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Sures Excerpt: On Auguste Rodin

The following excerpt is from Part II of an article by Mary Ann Sures in the February and March 1969 issues of The Objectivist, entitled "Metaphysics in Marble." In the article, Sures reviews the history of sculpture and how it has been influenced by philsophical ideas.

By the second half of the nineteenth century, [...] philosophy shattered man's self-confidence. It fashioned a view of man which raised a mixture of disillusionment, doubt and hopelessness to the status of man's essence. That view was given visual expression in the work of Auguste Rodin.

As a characteristic of his work, Rodin introduced an element that had been rare in sculpture since the end of the Middle Ages: human ugliness. His figures combine ugliness with extreme physical discomfort, expressing his subjects' state of mind. His figures are presented in bent, twisted, strained, squatting and huddled positions; musculature is distorted; faces are left unfinished. The surfaces of the material, usually bronze, are highly polished, but beneath the sheen one can distinguish uneven ridges and hollows that make the skin texture look broken and unhealthy.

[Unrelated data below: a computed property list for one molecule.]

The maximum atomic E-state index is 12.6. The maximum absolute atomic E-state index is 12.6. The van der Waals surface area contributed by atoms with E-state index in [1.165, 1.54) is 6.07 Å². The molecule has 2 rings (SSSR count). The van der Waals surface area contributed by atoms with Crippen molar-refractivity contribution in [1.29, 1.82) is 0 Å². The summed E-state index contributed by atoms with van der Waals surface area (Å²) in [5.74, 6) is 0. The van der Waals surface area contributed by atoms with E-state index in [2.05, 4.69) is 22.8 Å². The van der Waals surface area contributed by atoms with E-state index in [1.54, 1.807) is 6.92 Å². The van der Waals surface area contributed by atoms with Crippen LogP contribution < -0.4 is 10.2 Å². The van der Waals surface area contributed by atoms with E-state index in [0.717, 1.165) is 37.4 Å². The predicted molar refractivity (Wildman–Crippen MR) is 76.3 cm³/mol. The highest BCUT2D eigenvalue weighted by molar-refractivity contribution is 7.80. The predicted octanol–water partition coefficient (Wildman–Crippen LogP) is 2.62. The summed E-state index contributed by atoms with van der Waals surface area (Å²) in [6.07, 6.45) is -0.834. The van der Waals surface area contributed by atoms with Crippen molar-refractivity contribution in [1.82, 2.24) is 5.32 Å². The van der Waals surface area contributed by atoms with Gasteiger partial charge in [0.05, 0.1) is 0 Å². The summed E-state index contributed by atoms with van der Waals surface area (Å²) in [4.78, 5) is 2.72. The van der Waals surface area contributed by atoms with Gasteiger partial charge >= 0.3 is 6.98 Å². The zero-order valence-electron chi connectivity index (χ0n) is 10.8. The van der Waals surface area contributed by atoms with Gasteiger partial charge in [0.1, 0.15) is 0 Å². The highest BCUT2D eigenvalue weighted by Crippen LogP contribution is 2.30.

She Who Was Once the Helmet-Maker's Beautiful Wife is the seated figure of an old, naked woman, with gnarled limbs, sagging skin and shrunken breasts. Her sharp, thin shoulder blades protrude from her wasted back; one arm is drawn behind her, with the hand open, palm out, fingers outstreched, as if she is repelled by her hideous appearance and cannot bring herself to touch her own body. [....]

One of Rodin's most famous and popular works, The Thinker, sums up his view of man's wretched state. The figure is seated, hunched over in a position that combines strain and limpness. The muscles in his arms, legs and toes are knotted and cramped. The size and development of his body indicate that it was once powerful and energetic, but is now exhausted. His external, physical state reveals his inner strain: the strain of engaging in mental activity.

All emphasis was in the original. Omissions from the text are shown with bracketed ellipses. All other punctuation and spelling is from the original.


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